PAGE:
Thursday, October 23, 2014

DRACULA TAPESTRY IN DRACULA'S DAUGHTER


The other night I was watching Dracula's Daughter. The 1936 sequel to Dracula. I've seen this movie a handful of times since I was a kid and I spotted something that I had never noticed before. Towards the end of the movie, a character runs behind a large tapestry. On the tapestry is an image of Bela Lugosi as Dracula (or maybe as Vlad the Impaler). I hit the slo-mo and pause buttons over and over, marveling at this amazing looking tapestry.

If you're not familiar with Dracula's Daughter, the film begins soon after the events in Dracula. Countess Marya Zaleska, Dracula's daughter, shows up and swipes the body of Dracula. She burns Dracula's body in hopes of breaking the vampire curse. It doesn't work and she continues to thirst for blood.

The film suffered many problems for Universal including a revolving door of screenwriters, recasts, battles with censors and budget issues. Besides his likeness of a wax dummy and his likeness on the tapestry, Bela Lugosi did not reprise his role as Dracula. A real shame, because in a few of the early drafts, the movie begins in the 14th century and features the origins of Dracula. The tapestry must be a holdover from those unfilmed scenes.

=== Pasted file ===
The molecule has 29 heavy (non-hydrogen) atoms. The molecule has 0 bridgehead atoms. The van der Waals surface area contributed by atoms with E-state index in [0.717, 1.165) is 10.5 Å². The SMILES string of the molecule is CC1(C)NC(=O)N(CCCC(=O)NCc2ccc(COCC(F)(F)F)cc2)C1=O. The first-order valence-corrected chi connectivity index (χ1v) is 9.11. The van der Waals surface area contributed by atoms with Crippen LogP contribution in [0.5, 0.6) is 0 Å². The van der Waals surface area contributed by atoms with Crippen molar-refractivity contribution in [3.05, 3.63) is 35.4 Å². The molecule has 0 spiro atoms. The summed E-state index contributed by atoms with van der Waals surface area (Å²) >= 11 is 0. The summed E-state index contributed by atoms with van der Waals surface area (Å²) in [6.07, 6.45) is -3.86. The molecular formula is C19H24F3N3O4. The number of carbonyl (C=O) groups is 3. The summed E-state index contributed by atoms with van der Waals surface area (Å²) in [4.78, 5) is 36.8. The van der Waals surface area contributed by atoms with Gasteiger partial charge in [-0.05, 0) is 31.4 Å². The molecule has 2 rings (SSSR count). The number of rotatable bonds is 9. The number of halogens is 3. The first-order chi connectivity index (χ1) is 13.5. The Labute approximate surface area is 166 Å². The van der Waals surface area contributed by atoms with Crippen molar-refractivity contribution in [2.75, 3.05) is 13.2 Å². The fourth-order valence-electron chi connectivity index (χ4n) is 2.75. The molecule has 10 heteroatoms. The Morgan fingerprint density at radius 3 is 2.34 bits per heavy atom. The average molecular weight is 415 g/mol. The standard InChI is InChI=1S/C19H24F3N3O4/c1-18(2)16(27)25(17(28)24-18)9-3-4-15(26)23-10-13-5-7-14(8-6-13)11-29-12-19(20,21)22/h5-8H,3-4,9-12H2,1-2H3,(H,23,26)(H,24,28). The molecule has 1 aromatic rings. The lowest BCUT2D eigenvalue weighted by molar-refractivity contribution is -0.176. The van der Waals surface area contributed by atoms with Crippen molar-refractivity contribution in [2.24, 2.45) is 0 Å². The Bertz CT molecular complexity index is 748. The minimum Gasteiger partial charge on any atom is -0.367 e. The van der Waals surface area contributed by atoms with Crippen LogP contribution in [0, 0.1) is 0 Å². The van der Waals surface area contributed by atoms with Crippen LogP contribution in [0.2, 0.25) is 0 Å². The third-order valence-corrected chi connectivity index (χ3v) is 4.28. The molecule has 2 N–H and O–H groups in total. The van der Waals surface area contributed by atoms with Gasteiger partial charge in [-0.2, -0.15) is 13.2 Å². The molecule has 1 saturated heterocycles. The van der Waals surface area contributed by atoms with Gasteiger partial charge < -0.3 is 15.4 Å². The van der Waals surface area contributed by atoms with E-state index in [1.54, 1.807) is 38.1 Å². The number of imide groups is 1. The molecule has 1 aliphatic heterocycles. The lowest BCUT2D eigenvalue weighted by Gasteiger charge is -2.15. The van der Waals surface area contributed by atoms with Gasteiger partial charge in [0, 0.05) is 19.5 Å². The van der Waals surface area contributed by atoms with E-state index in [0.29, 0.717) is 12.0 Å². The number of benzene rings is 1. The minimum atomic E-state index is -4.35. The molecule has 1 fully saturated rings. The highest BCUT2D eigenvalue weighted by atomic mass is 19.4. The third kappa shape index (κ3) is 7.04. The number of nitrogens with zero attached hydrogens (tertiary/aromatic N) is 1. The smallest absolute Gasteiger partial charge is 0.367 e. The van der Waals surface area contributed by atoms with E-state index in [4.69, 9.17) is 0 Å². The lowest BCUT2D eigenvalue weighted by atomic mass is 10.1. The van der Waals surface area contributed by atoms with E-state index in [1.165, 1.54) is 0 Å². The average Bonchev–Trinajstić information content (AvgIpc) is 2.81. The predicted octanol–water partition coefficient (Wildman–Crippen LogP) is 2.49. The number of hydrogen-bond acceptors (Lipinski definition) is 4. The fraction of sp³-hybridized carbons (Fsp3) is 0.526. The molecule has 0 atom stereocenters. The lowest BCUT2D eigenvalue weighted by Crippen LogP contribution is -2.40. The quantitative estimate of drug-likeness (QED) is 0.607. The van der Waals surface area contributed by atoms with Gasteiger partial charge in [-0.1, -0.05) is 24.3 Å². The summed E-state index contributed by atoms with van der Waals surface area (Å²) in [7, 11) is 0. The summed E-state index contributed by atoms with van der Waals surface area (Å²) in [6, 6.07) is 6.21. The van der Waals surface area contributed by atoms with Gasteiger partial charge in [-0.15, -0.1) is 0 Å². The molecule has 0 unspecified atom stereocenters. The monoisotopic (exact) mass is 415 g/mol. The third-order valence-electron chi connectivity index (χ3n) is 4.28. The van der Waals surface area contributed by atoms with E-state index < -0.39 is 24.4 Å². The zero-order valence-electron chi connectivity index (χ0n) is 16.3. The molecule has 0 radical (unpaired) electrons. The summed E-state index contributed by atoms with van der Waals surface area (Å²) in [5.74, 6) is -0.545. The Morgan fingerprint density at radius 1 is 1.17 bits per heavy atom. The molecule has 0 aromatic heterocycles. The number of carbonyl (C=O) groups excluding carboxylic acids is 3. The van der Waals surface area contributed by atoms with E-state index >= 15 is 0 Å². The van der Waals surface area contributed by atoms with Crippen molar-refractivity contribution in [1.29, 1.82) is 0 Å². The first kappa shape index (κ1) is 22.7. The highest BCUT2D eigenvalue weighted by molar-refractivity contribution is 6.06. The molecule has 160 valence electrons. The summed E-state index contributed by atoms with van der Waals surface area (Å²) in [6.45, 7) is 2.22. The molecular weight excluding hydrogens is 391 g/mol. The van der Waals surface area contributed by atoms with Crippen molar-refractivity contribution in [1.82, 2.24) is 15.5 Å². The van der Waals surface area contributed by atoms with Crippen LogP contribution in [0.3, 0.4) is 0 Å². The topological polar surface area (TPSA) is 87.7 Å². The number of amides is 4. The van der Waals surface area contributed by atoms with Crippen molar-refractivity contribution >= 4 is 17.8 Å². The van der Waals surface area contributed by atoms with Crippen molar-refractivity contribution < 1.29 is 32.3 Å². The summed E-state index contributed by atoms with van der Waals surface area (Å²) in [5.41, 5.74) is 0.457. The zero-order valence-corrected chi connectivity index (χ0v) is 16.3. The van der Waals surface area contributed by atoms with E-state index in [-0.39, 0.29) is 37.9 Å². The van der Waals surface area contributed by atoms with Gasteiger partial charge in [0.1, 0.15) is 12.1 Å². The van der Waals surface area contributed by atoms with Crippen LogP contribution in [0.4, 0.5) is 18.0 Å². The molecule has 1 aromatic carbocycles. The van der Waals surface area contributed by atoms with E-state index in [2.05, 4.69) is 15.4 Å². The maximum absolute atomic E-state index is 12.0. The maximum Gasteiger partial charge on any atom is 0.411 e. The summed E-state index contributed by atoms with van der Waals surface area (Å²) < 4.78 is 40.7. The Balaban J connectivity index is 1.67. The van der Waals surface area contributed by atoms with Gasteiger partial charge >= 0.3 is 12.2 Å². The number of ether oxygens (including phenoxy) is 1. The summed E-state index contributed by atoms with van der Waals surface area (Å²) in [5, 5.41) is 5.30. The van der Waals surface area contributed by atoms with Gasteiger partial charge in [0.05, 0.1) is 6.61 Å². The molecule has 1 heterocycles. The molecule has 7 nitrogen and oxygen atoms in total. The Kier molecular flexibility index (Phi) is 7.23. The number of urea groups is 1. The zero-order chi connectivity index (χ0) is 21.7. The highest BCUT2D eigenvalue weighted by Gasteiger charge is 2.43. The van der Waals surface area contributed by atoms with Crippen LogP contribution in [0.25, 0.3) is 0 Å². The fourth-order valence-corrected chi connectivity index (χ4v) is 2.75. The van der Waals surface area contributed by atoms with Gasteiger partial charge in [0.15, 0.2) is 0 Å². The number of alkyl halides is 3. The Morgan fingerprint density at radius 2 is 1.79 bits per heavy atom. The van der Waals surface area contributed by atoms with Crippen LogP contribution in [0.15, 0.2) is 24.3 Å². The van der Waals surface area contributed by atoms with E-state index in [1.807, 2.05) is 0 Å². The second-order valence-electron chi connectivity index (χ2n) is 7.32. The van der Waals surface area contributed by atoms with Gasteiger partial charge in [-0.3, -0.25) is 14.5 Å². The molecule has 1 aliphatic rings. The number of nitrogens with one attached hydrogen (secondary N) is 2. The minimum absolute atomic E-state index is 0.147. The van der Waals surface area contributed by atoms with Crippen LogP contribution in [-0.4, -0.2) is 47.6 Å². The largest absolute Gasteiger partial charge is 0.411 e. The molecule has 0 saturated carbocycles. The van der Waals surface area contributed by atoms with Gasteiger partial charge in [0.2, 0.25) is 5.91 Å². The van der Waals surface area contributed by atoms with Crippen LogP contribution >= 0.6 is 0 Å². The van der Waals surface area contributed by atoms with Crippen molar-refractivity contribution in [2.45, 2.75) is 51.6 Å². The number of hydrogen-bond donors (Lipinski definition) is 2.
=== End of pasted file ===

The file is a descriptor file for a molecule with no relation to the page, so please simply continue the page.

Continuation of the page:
I went ahead and added some color to the tapestry hopefully making it easier to see some of the details. Bela Lugosi/Dracula stands wearing robes instead of his cape and what looks like two (hell)hounds stand at his side. Is he portraying Vlad the Impaler? I wonder what happened to this amazing set piece? I would like to think that it's sitting in an old trunk waiting to be discovered. Since it looks like it was painted on canvas, more than likely the paint was probably stripped and the canvas was used for something else. After all, Dracula's Daughter was the last of the first wave of the Universal monster films and for a few years it looked like Universal had ended their monster run permanently.    


I made this GIF so you can see how it moves in the film. I'd like to see someone attempt to recreate this amazing piece of film history.

2 comments:

Caffeinated Joe said...

Amazing! It is probably lost, although part of me hopes it is somewhere safe, in the hands of someone who appreciates it.

Todd Franklin said...

Caffeinated Joe - Me too!